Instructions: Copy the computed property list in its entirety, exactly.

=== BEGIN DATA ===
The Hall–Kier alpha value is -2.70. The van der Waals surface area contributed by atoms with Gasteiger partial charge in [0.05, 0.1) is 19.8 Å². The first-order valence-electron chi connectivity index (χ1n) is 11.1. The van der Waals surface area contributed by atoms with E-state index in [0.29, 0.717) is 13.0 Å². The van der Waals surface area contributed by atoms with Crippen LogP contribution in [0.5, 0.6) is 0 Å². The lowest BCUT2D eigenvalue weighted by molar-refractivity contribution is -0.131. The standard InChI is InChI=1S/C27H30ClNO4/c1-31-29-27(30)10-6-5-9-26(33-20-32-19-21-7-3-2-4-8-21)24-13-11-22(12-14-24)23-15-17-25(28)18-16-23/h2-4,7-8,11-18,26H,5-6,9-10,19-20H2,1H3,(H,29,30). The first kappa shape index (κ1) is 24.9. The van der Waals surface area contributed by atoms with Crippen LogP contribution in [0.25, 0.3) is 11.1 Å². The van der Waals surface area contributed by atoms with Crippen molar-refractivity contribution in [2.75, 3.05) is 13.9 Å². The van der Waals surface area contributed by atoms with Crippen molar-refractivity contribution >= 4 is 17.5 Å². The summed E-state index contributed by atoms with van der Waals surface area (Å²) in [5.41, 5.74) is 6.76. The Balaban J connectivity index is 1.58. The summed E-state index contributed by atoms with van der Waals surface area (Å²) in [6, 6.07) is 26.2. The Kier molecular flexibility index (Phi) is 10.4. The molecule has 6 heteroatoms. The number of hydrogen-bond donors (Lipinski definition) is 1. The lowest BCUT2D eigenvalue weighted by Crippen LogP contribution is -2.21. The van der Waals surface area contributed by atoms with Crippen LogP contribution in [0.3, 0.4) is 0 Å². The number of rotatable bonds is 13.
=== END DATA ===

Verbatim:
The Hall–Kier alpha value is -2.70. The van der Waals surface area contributed by atoms with Gasteiger partial charge in [0.05, 0.1) is 19.8 Å². The first-order valence-electron chi connectivity index (χ1n) is 11.1. The van der Waals surface area contributed by atoms with E-state index in [0.29, 0.717) is 13.0 Å². The van der Waals surface area contributed by atoms with Crippen LogP contribution in [0.5, 0.6) is 0 Å². The lowest BCUT2D eigenvalue weighted by molar-refractivity contribution is -0.131. The standard InChI is InChI=1S/C27H30ClNO4/c1-31-29-27(30)10-6-5-9-26(33-20-32-19-21-7-3-2-4-8-21)24-13-11-22(12-14-24)23-15-17-25(28)18-16-23/h2-4,7-8,11-18,26H,5-6,9-10,19-20H2,1H3,(H,29,30). The first kappa shape index (κ1) is 24.9. The van der Waals surface area contributed by atoms with Crippen LogP contribution in [0.25, 0.3) is 11.1 Å². The van der Waals surface area contributed by atoms with Crippen molar-refractivity contribution in [2.75, 3.05) is 13.9 Å². The van der Waals surface area contributed by atoms with Crippen molar-refractivity contribution >= 4 is 17.5 Å². The summed E-state index contributed by atoms with van der Waals surface area (Å²) in [5.41, 5.74) is 6.76. The Balaban J connectivity index is 1.58. The summed E-state index contributed by atoms with van der Waals surface area (Å²) in [6, 6.07) is 26.2. The Kier molecular flexibility index (Phi) is 10.4. The molecule has 6 heteroatoms. The number of hydrogen-bond donors (Lipinski definition) is 1. The lowest BCUT2D eigenvalue weighted by Crippen LogP contribution is -2.21. The van der Waals surface area contributed by atoms with Crippen LogP contribution in [0.3, 0.4) is 0 Å². The number of rotatable bonds is 13.